Re: [Idr] comments on draft-chakrabarti-idr-rfc4893-mod-00.txt

"Samita Chakrabarti" <> Sat, 08 March 2008 14:18 UTC

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From: Samita Chakrabarti <>
To: 'Geoff Huston' <>
References: <> <005b01c87e67$926edf10$89000a0a@samitacD600> <> <004501c87f27$0fab5d40$89000a0a@samitacD600> <>
Date: Fri, 07 Mar 2008 18:53:04 -0800
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Subject: Re: [Idr] comments on draft-chakrabarti-idr-rfc4893-mod-00.txt
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Please  see below in-line.

>> [SC>]  I did not mean that a BGP speaker would know when the transition
>> over. I mentioned that transition period would be long. During that
>> both AS_PATH and AS4_PATH will exist and the transition border NEW BGP
>> speaker does not need to do 2byte<->4byte AS_PATH, AS_AGGREGATOR
>would you care to quantify the overhead of any such conversion?
>average AS path length = 3.5
>Number of updates per second appears to avers around 3 to 4
[SC>]  If there is 50+ peering connection then ~200 updates/sec for the
control-plane traffic. But one can argue that this is not worth worrying

>I'm sorry but I simply can't see what you think you are saving here

[SC>]  My concern was more on overloading the AS_PATH data sometimes with
2-bytes and sometimes with 4-bytes values; it is error-prone from
programming point of view. 

But as I noted below that I understand the case is closed now. No point
arguing now.

>> But, Enke mentions that similar proposal was discussed before and not
>> adopted. In that case I'll not push for this particular proposal. But it
>> true that RFC 4893 is overloading AS_PATH sometimes with 2byte and
>> with 4bytes values, the NEW speaker will have to carefully take care of
>> situation. It could lead into error-prone implementations.
>Yes, this was discussed about 3 years ago as well that the AS Path does
>not implicitly say whether the elements within the path are 2 or 4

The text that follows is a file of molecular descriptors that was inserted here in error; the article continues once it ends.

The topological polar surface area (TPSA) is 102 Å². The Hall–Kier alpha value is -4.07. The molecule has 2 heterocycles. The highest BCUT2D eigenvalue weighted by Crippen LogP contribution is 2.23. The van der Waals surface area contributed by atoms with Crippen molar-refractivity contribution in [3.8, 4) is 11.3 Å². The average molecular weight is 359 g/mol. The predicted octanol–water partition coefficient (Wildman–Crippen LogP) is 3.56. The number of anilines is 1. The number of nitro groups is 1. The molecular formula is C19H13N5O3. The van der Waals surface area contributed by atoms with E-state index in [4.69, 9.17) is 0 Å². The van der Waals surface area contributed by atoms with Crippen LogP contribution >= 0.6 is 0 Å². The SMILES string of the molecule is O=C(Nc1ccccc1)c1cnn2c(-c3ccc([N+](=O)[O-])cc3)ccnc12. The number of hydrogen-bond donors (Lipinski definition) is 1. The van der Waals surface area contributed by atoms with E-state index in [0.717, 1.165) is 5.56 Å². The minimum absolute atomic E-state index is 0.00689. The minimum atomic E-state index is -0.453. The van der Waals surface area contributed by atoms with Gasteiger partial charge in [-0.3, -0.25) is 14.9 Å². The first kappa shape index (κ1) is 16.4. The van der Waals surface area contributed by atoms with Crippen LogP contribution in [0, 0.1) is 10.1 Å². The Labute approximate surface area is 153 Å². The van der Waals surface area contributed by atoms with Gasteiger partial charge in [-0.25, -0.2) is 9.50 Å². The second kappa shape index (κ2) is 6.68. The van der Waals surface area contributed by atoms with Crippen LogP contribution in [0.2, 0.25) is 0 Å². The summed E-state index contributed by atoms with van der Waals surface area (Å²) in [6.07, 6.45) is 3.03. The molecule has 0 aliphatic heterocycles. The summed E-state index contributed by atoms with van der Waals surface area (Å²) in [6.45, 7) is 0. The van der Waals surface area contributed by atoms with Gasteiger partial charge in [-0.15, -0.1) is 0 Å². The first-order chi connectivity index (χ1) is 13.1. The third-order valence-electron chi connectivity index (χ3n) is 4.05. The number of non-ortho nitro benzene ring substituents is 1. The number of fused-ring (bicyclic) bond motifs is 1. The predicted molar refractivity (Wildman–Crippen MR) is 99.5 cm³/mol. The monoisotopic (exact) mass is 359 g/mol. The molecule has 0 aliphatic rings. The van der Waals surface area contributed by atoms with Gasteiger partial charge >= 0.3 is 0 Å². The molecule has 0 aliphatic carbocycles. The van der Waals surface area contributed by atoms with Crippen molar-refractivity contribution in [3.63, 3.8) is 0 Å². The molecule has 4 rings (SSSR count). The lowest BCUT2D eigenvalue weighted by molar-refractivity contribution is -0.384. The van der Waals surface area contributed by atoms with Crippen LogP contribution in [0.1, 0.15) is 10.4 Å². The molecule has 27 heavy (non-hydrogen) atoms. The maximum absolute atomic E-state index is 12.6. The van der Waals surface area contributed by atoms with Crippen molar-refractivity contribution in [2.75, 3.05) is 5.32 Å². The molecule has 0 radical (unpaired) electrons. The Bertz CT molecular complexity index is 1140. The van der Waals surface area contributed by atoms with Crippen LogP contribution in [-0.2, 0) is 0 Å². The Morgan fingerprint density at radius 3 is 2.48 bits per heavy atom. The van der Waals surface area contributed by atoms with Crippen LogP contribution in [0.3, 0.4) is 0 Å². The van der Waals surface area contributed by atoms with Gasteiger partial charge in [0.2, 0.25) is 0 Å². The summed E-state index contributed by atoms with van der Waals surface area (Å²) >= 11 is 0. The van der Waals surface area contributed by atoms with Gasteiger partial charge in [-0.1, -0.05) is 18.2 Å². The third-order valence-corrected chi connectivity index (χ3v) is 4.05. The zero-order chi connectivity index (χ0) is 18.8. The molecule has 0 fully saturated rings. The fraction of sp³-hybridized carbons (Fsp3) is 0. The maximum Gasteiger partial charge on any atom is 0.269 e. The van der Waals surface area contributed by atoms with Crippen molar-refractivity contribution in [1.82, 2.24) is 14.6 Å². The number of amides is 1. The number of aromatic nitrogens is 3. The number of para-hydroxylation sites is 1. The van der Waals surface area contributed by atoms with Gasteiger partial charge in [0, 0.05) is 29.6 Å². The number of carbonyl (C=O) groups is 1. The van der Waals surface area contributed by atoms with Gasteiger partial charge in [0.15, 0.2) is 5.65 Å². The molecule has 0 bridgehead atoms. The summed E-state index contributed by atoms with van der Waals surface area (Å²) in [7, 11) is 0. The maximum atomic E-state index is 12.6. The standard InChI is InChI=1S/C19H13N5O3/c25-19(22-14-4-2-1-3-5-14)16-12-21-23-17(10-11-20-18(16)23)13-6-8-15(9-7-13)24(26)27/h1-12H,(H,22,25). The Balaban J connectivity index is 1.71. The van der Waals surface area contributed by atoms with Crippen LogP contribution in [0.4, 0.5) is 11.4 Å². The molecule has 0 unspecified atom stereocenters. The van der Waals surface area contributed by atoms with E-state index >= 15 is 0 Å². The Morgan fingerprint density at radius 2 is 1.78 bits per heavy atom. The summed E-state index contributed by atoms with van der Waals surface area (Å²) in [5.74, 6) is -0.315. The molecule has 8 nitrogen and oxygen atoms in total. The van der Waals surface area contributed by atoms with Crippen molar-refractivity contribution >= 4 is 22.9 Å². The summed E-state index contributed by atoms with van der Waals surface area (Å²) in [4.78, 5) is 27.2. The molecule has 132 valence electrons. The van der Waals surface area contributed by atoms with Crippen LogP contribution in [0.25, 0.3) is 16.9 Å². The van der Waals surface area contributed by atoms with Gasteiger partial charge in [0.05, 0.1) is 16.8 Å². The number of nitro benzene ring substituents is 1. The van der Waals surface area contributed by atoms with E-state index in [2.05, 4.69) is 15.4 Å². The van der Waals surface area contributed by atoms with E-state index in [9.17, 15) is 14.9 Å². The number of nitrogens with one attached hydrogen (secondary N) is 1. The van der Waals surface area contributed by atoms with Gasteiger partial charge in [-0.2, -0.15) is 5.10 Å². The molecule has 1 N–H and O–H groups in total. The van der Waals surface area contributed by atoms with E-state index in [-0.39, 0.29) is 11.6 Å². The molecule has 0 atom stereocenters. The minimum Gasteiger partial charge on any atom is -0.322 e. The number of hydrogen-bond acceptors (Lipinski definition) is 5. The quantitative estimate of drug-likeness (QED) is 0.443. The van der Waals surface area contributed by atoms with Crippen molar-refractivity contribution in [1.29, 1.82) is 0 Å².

>bytes. The consensus outcome of the WG was to run with what is in
>RFC4893. I think you you want to dredge over this ground again you are
>going to have to come up with hard facts, rather than another rerun of
>supposition and opinion of what "could" happen.

>> [SC>] What is the objection against introducing a notification message to
>> the OLD BGP speaker from a NEW BGP speaker when it receives AS_TRANS in
>> message without AS4 capability?  This is quite useful for transition.
>Lets see now what you are saying:
>I configure to peer with AS 1. In the session the peer sends me an open
>message with a My AS number of 23456 without the capability to do 32 bit
>AS numbers - i.e. my peer is saying that it really is AS 23456. I
>terminate the session and spit out the diag that this is not the
>neighbor I expect to talk to.
>Now the only way this will work is that I configure AS 23456 as my
>neighbor and you assert that you are AS23456. Fine.
>Why would this happen ?
>a) I am an OLD speaker and you have a non-mappable 32 bit AS number and
>you are a NEW BGP speaker. Well in this case this is precisely what is
>MEANT to happen
>b) You and I agree that you really want to be AS23456. Well aside from
>the observation that you and I are demonstrating some level of ignorance
>about Standards and the IANA registry, no actual harm is being done.
[SC>]  The ignorance of standards and specification in the field is the real
concern - I am not trying to address any algorithm issue here.

>So what is the problem you think that you are trying to solve here?

[SC>] Human error or inconsistency of the implementation due to lack of
clarity in the specification - is the problem I am trying to address here.

Assuming your example, above:

  R1> router bgp 77777
    Router> neighbor remote-as 23456  <---- The correct new BGP
implementation should not allow this command to succeed. But it is possible
because the RFC explicitly does not prohibit that, as you mentioned.

On R2> router bgp 23456  [ OLD BGP and they have been doing this incorrectly
due to ignorance ]

OLD BGP sends OPEN message with My ASN = 23456, but there is no AS4
At this point, the NEW BGP should reject the OPEN and does not peer.
RFC4271 provides Notification type 2 subtype 2 (bad AS); if new BGP
implementation could use that NOTIFICATION before closing TCP, the debug
info could help the poor IT person who does not understand the details we
discuss here in IETF.

Here is a reference based on some real experience from the field about
common mistakes in peering configuration; it might look silly but it can
save customer calls($$) if the debug message shows some hint. - checkout slide


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